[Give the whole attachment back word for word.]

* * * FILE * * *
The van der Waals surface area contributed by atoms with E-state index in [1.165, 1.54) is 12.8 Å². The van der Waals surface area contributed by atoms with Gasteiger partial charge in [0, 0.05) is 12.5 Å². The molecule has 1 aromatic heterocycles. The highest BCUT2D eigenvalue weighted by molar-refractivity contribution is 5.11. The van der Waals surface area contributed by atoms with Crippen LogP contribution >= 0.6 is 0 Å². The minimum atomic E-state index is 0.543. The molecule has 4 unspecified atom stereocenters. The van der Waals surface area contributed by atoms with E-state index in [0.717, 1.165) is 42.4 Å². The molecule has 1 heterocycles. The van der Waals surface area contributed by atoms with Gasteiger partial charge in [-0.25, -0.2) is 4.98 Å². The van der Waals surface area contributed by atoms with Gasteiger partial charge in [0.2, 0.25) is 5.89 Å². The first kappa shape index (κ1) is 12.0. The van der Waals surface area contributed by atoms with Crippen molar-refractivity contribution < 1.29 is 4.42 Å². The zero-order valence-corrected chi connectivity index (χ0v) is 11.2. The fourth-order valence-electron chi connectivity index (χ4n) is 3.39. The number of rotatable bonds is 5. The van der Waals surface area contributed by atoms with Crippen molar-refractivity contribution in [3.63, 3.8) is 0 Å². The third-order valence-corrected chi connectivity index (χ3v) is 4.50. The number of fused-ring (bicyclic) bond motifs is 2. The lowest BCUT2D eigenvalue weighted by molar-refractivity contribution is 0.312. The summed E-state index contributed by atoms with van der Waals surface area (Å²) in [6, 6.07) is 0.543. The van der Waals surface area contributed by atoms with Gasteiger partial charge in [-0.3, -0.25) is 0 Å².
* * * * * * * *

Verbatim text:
The van der Waals surface area contributed by atoms with E-state index in [1.165, 1.54) is 12.8 Å². The van der Waals surface area contributed by atoms with Gasteiger partial charge in [0, 0.05) is 12.5 Å². The molecule has 1 aromatic heterocycles. The highest BCUT2D eigenvalue weighted by molar-refractivity contribution is 5.11. The van der Waals surface area contributed by atoms with Crippen LogP contribution >= 0.6 is 0 Å². The minimum atomic E-state index is 0.543. The molecule has 4 unspecified atom stereocenters. The van der Waals surface area contributed by atoms with E-state index in [0.717, 1.165) is 42.4 Å². The molecule has 1 heterocycles. The van der Waals surface area contributed by atoms with Gasteiger partial charge in [-0.25, -0.2) is 4.98 Å². The van der Waals surface area contributed by atoms with Gasteiger partial charge in [0.2, 0.25) is 5.89 Å². The first kappa shape index (κ1) is 12.0. The van der Waals surface area contributed by atoms with Crippen molar-refractivity contribution < 1.29 is 4.42 Å². The zero-order valence-corrected chi connectivity index (χ0v) is 11.2. The fourth-order valence-electron chi connectivity index (χ4n) is 3.39. The number of rotatable bonds is 5. The van der Waals surface area contributed by atoms with Crippen molar-refractivity contribution in [3.63, 3.8) is 0 Å². The third-order valence-corrected chi connectivity index (χ3v) is 4.50. The number of fused-ring (bicyclic) bond motifs is 2. The lowest BCUT2D eigenvalue weighted by molar-refractivity contribution is 0.312. The summed E-state index contributed by atoms with van der Waals surface area (Å²) in [6, 6.07) is 0.543. The van der Waals surface area contributed by atoms with Gasteiger partial charge in [-0.3, -0.25) is 0 Å².